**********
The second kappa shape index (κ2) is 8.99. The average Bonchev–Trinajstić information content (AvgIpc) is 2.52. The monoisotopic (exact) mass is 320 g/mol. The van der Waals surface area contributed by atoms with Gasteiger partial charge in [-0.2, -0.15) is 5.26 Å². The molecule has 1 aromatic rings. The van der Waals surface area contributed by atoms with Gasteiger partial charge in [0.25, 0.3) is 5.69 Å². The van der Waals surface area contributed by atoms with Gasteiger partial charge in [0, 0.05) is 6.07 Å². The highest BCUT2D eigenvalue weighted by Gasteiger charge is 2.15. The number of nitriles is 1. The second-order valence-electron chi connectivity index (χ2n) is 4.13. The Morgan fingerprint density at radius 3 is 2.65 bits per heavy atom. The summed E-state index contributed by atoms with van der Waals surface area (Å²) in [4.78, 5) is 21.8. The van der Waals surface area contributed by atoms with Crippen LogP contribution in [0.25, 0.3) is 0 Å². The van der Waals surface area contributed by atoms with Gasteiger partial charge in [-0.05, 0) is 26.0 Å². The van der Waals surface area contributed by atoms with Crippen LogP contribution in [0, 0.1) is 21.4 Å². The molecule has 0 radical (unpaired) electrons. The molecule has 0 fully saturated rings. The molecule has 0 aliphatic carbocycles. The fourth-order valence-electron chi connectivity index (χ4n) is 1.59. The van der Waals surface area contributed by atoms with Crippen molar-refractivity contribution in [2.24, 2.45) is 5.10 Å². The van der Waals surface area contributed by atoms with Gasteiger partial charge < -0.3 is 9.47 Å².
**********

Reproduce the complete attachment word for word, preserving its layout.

The second kappa shape index (κ2) is 8.99. The average Bonchev–Trinajstić information content (AvgIpc) is 2.52. The monoisotopic (exact) mass is 320 g/mol. The van der Waals surface area contributed by atoms with Gasteiger partial charge in [-0.2, -0.15) is 5.26 Å². The molecule has 1 aromatic rings. The van der Waals surface area contributed by atoms with Gasteiger partial charge in [0.25, 0.3) is 5.69 Å². The van der Waals surface area contributed by atoms with Gasteiger partial charge in [0, 0.05) is 6.07 Å². The highest BCUT2D eigenvalue weighted by Gasteiger charge is 2.15. The number of nitriles is 1. The second-order valence-electron chi connectivity index (χ2n) is 4.13. The Morgan fingerprint density at radius 3 is 2.65 bits per heavy atom. The summed E-state index contributed by atoms with van der Waals surface area (Å²) in [4.78, 5) is 21.8. The van der Waals surface area contributed by atoms with Crippen LogP contribution in [0.25, 0.3) is 0 Å². The van der Waals surface area contributed by atoms with Gasteiger partial charge in [-0.05, 0) is 26.0 Å². The van der Waals surface area contributed by atoms with Crippen LogP contribution in [0, 0.1) is 21.4 Å². The molecule has 0 radical (unpaired) electrons. The molecule has 0 fully saturated rings. The molecule has 0 aliphatic carbocycles. The fourth-order valence-electron chi connectivity index (χ4n) is 1.59. The van der Waals surface area contributed by atoms with Crippen molar-refractivity contribution in [2.24, 2.45) is 5.10 Å². The van der Waals surface area contributed by atoms with Gasteiger partial charge < -0.3 is 9.47 Å².